TYPES OF FILTERS AND FILTRATION MEDIA
Primary filter media should be selected for each application based on the dust particle size, flow characteristics, quantity, and distribution. If the dust being collected is toxic and the primary filtration system does not use a HEPA filter, it is recommended that a secondary HEPA filter be used downstream. Secondary filters prevent hazardous dusts from discharging to the atmosphere and can be configured to prevent return air ducting contamination and the associated costs of cleaning hazardous dust leakage.
A wide, uniformly pleated filter allows the collected dust to release from the filter, keeping the resistance lower through the filter for a longer period of time. When the pleats of the filter media are tightly packed, the reverse pulse cleaning system of the dust collector will not eject the dust that has settled in between the pleats. Tightly packed pleats increase the resistance of the air through the filters and diminishes airflow, thus shortening filter life.
There are two basic categories of media commonly used in pleated cartridge filters. The choice is usually driven by dust type, operating temperatures and the level of moisture in the process:
Nonwoven cellulosic blend media is the most economical choice for dry dust collection applications at operating temperatures up to 160 degrees Fahrenheit (71 degrees Celsius).
Synthetic polyester media or polyester-silicon blend is a lightweight, washable media that can handle dry applications with maximum operating temperatures ranging from 180 degrees Fahrenheit (82 degrees Celsius) up to 265 degrees Fahrenheit (129 degrees Celsius). These filters are washable and can recover from a moisture excursion, but they are not intended for wet applications.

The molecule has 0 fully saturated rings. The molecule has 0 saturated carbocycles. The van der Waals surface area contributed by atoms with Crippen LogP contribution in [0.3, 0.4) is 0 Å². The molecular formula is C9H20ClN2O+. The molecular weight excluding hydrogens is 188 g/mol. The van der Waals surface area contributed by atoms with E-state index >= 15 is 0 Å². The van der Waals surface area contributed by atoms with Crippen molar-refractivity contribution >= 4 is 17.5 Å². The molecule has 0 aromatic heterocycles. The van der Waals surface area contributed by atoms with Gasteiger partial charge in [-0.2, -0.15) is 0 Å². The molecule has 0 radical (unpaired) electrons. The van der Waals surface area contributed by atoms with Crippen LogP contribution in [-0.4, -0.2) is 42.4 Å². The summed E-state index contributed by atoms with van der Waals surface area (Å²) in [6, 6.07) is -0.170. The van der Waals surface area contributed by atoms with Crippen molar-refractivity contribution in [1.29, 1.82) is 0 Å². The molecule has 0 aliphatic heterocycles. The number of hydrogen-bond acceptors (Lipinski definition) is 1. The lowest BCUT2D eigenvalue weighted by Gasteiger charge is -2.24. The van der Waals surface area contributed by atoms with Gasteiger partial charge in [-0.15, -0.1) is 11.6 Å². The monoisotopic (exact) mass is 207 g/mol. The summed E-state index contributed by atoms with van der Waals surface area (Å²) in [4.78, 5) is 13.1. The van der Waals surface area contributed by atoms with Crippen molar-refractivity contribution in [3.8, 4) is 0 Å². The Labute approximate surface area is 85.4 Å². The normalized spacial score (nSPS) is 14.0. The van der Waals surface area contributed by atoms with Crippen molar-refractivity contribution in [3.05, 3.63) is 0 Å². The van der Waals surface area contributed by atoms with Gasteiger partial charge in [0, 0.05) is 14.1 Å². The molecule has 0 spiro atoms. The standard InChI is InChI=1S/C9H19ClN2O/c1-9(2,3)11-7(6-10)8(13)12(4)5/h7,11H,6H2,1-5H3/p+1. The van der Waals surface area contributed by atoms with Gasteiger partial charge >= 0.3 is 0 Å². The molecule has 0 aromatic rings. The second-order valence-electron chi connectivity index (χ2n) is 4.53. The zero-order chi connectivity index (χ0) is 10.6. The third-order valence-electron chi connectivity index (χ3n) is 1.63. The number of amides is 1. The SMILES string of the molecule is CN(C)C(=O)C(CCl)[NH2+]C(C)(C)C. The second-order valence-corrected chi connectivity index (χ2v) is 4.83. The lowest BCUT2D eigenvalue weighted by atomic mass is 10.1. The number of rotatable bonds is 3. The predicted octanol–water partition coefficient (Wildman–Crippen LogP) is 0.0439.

Standard and nanotechnology filter media treated with a flame retardant are recommended for applications considered a fire risk. Conductive or anti-static filters may be used where conveyed dusts generate static charges that require dissipation. Cartridge filters with anti-static media can also be used in explosive dust applications, making it possible to conform to NFPA requirements and lessen the risk of ignition sources due to static electricity charges.
High-efficiency dust collection systems also use self-cleaning mechanisms that regularly pulse dust off the filters, allowing units to run longer between filter change-outs. When a layer of nanofibers is applied on top of the base filter media, it promotes surface loading of fine dust and prevents the dust from penetrating deeply into the filter’s base media. This translates into better dust release during cleaning cycles and lower pressure drop readings through the life of the filter.